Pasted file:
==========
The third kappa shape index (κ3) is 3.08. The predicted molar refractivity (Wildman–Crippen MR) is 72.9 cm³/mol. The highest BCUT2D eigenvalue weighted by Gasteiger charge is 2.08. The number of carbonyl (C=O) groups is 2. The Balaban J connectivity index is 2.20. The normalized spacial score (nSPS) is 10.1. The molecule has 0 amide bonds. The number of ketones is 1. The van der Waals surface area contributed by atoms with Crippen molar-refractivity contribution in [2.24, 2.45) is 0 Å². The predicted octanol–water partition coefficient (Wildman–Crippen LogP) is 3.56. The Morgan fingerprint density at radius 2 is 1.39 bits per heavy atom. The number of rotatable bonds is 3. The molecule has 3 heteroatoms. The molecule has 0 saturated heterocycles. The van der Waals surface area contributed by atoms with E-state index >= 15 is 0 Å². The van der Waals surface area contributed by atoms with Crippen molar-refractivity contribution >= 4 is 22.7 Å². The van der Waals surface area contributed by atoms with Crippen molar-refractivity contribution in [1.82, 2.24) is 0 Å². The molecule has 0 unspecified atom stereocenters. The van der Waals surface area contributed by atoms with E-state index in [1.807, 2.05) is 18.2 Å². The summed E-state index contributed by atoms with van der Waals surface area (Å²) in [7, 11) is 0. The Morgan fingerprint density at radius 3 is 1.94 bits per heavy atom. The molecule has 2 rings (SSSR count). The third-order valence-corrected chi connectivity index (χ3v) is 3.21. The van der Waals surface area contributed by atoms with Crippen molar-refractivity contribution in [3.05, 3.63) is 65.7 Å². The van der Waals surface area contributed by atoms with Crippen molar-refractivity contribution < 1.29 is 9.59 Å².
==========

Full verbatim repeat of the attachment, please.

The third kappa shape index (κ3) is 3.08. The predicted molar refractivity (Wildman–Crippen MR) is 72.9 cm³/mol. The highest BCUT2D eigenvalue weighted by Gasteiger charge is 2.08. The number of carbonyl (C=O) groups is 2. The Balaban J connectivity index is 2.20. The normalized spacial score (nSPS) is 10.1. The molecule has 0 amide bonds. The number of ketones is 1. The van der Waals surface area contributed by atoms with Crippen molar-refractivity contribution in [2.24, 2.45) is 0 Å². The predicted octanol–water partition coefficient (Wildman–Crippen LogP) is 3.56. The Morgan fingerprint density at radius 2 is 1.39 bits per heavy atom. The number of rotatable bonds is 3. The molecule has 3 heteroatoms. The molecule has 0 saturated heterocycles. The van der Waals surface area contributed by atoms with E-state index >= 15 is 0 Å². The van der Waals surface area contributed by atoms with Crippen molar-refractivity contribution >= 4 is 22.7 Å². The van der Waals surface area contributed by atoms with Crippen molar-refractivity contribution in [1.82, 2.24) is 0 Å². The molecule has 0 unspecified atom stereocenters. The van der Waals surface area contributed by atoms with E-state index in [1.807, 2.05) is 18.2 Å². The summed E-state index contributed by atoms with van der Waals surface area (Å²) in [7, 11) is 0. The Morgan fingerprint density at radius 3 is 1.94 bits per heavy atom. The molecule has 2 rings (SSSR count). The third-order valence-corrected chi connectivity index (χ3v) is 3.21. The van der Waals surface area contributed by atoms with Crippen molar-refractivity contribution in [3.05, 3.63) is 65.7 Å². The van der Waals surface area contributed by atoms with Crippen molar-refractivity contribution < 1.29 is 9.59 Å².